E-commerce giant Alibaba Group Holding Chairman Jack Ma Yun said Wednesday he has been mulling over setting up a network for smaller companies that would cross borders.
He made the comment during a seminar on the Internet economy at the ongoing Annual Meeting of the New Champions 2015, also known as Summer Davos, in Dalian, Northeast China's Liaoning Province.
"I have been thinking for two years about how to help small and medium-sized enterprises (SMEs) benefit from globalization in the way that big multinationals have," Ma said.
During the past two decades, the World Trade Organization (WTO) has mainly served the interests of large companies, and people need a new version of the WTO under which merchants around the world would lead negotiations to form an agreement, Ma said.
Trade talks at the WTO are dominated by governments, yet unanimous agreement is very difficult to achieve, affecting business, Ma said, referring to the fruitless Doha Round of World Trade Talks that was launched in 2001.
The Internet in the new era should be harnessed to help SMEs as a kind of e-WTO, Ma said, noting that approval by governments is also important. Such a system needs to include stakeholders from many backgrounds such as governments, businesses and civil society, Ma said.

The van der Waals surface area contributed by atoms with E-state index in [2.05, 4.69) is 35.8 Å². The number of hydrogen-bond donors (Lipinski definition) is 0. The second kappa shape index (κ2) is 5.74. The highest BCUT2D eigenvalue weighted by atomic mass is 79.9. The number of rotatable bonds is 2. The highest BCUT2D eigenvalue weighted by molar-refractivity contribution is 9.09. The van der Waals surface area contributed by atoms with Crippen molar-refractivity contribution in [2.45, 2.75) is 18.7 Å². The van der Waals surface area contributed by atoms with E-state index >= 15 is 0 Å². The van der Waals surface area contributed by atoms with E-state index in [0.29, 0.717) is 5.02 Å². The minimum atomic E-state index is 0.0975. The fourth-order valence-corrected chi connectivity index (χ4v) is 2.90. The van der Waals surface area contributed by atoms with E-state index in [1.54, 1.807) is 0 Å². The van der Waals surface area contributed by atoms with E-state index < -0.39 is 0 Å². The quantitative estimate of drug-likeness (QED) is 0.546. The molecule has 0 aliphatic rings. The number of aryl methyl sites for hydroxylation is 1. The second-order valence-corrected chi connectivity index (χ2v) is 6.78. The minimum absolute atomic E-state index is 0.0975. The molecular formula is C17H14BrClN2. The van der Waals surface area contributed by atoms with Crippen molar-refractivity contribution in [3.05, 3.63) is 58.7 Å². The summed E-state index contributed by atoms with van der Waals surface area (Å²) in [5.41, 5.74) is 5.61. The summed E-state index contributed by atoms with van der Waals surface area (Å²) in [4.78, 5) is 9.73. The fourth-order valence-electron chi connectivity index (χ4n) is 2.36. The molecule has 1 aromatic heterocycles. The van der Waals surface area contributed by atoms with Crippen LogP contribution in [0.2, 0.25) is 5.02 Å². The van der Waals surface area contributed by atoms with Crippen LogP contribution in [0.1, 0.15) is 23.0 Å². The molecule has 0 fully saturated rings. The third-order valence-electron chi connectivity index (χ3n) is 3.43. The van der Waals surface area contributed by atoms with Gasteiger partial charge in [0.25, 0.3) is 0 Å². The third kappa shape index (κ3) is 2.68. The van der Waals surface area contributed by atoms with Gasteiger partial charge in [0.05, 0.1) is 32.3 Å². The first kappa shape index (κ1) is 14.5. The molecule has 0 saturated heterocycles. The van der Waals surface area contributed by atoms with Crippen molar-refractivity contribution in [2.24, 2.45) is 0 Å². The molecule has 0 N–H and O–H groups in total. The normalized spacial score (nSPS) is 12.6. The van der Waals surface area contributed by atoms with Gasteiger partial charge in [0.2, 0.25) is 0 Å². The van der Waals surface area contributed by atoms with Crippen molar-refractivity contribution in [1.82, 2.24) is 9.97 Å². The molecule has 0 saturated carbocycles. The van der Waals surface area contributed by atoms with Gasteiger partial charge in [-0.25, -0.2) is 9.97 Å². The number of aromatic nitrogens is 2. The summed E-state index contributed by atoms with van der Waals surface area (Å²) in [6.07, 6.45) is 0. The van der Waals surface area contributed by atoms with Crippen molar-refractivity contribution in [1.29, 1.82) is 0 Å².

Since 2014, Alibaba has helped smaller firms in the US to sell cherries and nuts to Chinese consumers.
At the beginning of 2015, Ma set a 10-year target to enable 2 billion consumers worldwide to buy overseas goods online, media reports said.
Ma's thoughts about the Internet and the economy were echoed by other experts attending the forum.
The business model that Internet companies are building will help China's economy transform itself from a labor-intensive one to a technology- and knowledge-driven one, Sun Baohong, professor of marketing at the Beijing-based Cheung Kong Graduate School of Business, told the Global Times Wednesday.
Sun said that process will also cut costs and improve efficiency.
Sun pointed to fundamental changes driven by technology that empower consumers.
"Consumers have the power to tell companies what they want," she said. "And firms will use consumers' information to build a better platform, which is a better and new ecosystem compared with the traditional one."